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Self-booting Linux as a service tool


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#1 Chris Cosgrove

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Posted 06 November 2016 - 04:24 PM

I have no wish to get on the wrong side of Mike Walsh but I use Linux Puppy as a service tool for those occasions when data has to be salvaged from a Windows computer or a Windows computer has to be beaten into submission. It's quick, it's easy, and it works.

 

The version I have on my desk is perhaps a little dated - I created this disk in March 2013 and I have it identified as 'Lupu-525.ISO .  I know I am perfectly safe using this as a tool but is there perhaps a later and more effective version ?

 

Any and all advice gratefully received. I may not act on it but it will be gratefully received !

 

Chris Cosgrove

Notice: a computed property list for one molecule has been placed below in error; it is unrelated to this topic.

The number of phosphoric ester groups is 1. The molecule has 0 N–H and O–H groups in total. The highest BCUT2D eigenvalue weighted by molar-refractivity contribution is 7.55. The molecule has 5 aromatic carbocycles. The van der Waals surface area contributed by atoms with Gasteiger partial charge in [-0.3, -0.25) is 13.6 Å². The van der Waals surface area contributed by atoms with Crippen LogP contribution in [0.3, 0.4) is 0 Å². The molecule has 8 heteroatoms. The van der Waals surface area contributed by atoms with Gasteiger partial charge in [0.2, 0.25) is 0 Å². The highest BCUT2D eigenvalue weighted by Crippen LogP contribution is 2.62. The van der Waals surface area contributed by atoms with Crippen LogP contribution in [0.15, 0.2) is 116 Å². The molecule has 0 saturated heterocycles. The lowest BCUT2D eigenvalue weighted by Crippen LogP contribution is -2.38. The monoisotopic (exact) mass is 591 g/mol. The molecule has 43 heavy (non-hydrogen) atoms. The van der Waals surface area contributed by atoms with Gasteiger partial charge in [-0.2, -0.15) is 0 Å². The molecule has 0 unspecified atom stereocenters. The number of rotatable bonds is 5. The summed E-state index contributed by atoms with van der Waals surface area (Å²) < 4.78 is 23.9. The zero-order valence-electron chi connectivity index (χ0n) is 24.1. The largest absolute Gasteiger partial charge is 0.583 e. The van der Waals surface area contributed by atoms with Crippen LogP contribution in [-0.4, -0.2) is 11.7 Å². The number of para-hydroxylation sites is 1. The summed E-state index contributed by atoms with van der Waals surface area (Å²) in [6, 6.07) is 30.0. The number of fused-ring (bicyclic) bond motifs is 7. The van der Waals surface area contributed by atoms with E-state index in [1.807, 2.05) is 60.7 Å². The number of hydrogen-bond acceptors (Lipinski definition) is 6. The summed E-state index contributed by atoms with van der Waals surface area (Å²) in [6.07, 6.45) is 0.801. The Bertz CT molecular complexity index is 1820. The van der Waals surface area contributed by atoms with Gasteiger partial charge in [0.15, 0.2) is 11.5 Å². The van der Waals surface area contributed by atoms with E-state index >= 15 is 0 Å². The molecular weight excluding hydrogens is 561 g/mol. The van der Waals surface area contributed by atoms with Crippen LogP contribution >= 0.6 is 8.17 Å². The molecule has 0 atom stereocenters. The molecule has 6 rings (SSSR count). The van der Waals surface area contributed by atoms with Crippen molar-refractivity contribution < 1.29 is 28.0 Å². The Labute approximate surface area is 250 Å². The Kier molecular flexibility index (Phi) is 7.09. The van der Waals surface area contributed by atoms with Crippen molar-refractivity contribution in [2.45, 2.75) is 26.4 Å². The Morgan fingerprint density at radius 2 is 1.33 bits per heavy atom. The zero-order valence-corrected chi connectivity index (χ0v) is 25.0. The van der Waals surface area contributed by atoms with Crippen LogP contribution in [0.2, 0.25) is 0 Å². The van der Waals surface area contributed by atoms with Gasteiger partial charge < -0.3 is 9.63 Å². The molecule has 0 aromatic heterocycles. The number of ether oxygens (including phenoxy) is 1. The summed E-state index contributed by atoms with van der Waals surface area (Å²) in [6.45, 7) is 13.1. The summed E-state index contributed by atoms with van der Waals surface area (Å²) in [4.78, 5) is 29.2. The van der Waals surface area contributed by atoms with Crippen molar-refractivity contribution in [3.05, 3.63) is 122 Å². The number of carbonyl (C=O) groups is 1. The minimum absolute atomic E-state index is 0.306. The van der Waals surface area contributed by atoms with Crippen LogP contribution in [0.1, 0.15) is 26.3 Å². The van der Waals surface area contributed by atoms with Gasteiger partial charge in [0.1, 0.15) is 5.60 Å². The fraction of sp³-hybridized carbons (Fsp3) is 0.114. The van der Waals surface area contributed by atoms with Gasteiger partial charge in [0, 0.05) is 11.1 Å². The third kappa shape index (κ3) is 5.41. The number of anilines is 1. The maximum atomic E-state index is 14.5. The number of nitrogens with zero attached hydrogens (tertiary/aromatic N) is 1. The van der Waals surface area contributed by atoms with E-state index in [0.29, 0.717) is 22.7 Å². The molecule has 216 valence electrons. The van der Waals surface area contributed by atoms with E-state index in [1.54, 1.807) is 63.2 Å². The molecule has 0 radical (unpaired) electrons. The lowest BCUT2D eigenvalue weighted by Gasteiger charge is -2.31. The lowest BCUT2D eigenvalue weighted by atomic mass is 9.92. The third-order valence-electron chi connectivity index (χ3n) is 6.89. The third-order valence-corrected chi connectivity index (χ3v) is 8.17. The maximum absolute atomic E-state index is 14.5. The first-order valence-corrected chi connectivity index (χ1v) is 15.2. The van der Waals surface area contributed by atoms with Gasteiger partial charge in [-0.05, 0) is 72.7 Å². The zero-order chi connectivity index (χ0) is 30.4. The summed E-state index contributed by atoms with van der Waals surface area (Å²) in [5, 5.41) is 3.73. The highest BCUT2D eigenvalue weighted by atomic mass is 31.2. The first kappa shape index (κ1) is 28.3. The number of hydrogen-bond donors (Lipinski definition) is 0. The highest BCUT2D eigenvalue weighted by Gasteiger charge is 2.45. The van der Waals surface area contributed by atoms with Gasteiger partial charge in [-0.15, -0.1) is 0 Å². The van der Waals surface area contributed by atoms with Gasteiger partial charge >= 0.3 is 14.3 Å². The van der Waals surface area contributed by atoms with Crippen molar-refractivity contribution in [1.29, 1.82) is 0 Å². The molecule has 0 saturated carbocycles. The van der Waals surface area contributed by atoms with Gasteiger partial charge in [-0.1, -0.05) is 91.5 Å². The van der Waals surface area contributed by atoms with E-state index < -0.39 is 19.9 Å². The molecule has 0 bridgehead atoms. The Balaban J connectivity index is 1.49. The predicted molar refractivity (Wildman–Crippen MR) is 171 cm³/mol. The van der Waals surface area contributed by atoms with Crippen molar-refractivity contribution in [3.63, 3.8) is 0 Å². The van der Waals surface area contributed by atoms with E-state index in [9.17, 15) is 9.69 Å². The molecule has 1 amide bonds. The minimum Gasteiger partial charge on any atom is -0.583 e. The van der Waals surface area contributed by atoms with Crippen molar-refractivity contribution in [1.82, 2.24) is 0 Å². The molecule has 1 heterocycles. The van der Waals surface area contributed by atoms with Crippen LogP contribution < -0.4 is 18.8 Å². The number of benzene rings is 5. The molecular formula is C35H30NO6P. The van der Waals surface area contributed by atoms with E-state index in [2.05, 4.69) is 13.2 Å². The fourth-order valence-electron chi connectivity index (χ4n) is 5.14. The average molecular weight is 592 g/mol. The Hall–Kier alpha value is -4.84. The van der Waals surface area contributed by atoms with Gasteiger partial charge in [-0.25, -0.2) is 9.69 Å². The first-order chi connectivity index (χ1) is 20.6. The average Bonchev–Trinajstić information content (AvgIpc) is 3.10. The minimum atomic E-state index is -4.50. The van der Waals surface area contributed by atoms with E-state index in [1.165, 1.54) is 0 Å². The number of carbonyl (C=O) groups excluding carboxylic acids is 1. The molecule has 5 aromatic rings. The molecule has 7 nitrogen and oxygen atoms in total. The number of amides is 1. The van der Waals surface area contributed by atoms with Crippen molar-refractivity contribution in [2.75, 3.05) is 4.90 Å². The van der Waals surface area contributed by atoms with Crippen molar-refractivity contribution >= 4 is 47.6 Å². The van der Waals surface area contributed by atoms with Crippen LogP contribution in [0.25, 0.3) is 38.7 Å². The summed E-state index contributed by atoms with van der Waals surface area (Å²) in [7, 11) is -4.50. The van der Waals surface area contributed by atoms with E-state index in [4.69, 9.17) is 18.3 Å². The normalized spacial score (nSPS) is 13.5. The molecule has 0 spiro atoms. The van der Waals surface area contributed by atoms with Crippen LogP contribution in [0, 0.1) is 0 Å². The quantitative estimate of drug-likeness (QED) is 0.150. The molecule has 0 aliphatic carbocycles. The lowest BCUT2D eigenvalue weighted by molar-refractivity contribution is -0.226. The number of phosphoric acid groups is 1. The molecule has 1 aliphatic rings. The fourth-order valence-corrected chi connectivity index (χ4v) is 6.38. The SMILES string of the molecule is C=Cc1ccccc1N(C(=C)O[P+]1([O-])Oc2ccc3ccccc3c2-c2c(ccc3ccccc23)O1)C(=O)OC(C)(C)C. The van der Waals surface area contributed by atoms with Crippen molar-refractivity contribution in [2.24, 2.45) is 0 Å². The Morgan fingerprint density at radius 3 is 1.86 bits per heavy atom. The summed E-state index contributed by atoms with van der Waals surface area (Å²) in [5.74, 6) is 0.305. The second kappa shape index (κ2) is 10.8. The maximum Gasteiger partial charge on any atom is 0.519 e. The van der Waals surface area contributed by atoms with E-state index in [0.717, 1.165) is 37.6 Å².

I am going to be away until about the 22nd October. Time on-line will be reduced and my internet access may be limited. PMs may not be replied to as quickly as normal !


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#2 TheDcoder

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Posted 06 November 2016 - 04:31 PM

If I am correct, it's just an old version of Slacko Puppy... Presumably Puppy Linux 5.25. The latest version of Slacko Puppy is 6.3 :)



#3 JohnC_21

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Posted 06 November 2016 - 05:03 PM

Puppy Linux 5.2.5 is Lucid Puppy based on Ubuntu. 

 

Chris, for your needs 5.2.5 is still okay and it's great if booting on older hardware. If anything you may want to burn 5.2.8 Lucid.

 

http://puppylinux.org/main/Long-Term-Supported%20Puppy.htm#lucidpuppy

 

Personally, for recovering data on the newest hardware I use Fatdog64 as it can boot on a UEFI computer with SecureBoot enabled.

 

In either case, the resulting CD/DVD or USB flash drive will boot on standard systems, UEFI systems, and systems with Secure Boot enabled (Windows 8).

 



#4 TheDcoder

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Posted 06 November 2016 - 05:19 PM